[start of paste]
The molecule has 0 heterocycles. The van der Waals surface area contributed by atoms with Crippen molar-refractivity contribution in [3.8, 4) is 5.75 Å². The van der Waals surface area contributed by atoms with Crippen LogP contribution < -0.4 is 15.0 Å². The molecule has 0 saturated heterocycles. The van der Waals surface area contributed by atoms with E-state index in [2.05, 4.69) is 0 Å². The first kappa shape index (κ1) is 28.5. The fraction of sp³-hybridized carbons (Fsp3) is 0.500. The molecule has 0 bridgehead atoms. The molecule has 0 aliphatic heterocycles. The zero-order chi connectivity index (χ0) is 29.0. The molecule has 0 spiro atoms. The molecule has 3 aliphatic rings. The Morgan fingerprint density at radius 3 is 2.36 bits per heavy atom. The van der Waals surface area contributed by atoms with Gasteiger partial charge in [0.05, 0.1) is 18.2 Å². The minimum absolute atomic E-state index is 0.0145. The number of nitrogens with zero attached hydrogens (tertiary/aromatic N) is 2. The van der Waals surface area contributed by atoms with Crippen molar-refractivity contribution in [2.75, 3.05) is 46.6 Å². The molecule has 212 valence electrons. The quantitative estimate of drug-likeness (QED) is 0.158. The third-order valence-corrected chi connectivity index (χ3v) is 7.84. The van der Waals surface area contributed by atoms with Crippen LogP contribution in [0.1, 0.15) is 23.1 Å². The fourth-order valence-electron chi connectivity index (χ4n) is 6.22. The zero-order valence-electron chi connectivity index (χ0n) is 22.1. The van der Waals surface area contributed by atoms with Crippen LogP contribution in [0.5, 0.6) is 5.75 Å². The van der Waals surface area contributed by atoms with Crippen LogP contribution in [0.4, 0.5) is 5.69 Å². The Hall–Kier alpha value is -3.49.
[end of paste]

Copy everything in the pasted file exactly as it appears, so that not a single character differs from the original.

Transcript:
The molecule has 0 heterocycles. The van der Waals surface area contributed by atoms with Crippen molar-refractivity contribution in [3.8, 4) is 5.75 Å². The van der Waals surface area contributed by atoms with Crippen LogP contribution < -0.4 is 15.0 Å². The molecule has 0 saturated heterocycles. The van der Waals surface area contributed by atoms with E-state index in [2.05, 4.69) is 0 Å². The first kappa shape index (κ1) is 28.5. The fraction of sp³-hybridized carbons (Fsp3) is 0.500. The molecule has 0 bridgehead atoms. The molecule has 0 aliphatic heterocycles. The zero-order chi connectivity index (χ0) is 29.0. The molecule has 0 spiro atoms. The molecule has 3 aliphatic rings. The Morgan fingerprint density at radius 3 is 2.36 bits per heavy atom. The van der Waals surface area contributed by atoms with Gasteiger partial charge in [0.05, 0.1) is 18.2 Å². The minimum absolute atomic E-state index is 0.0145. The number of nitrogens with zero attached hydrogens (tertiary/aromatic N) is 2. The van der Waals surface area contributed by atoms with Crippen molar-refractivity contribution in [2.75, 3.05) is 46.6 Å². The molecule has 212 valence electrons. The quantitative estimate of drug-likeness (QED) is 0.158. The third-order valence-corrected chi connectivity index (χ3v) is 7.84. The van der Waals surface area contributed by atoms with Crippen LogP contribution in [0.1, 0.15) is 23.1 Å². The fourth-order valence-electron chi connectivity index (χ4n) is 6.22. The zero-order valence-electron chi connectivity index (χ0n) is 22.1. The van der Waals surface area contributed by atoms with Crippen LogP contribution in [0.5, 0.6) is 5.75 Å². The van der Waals surface area contributed by atoms with Crippen LogP contribution in [0.4, 0.5) is 5.69 Å². The Hall–Kier alpha value is -3.49.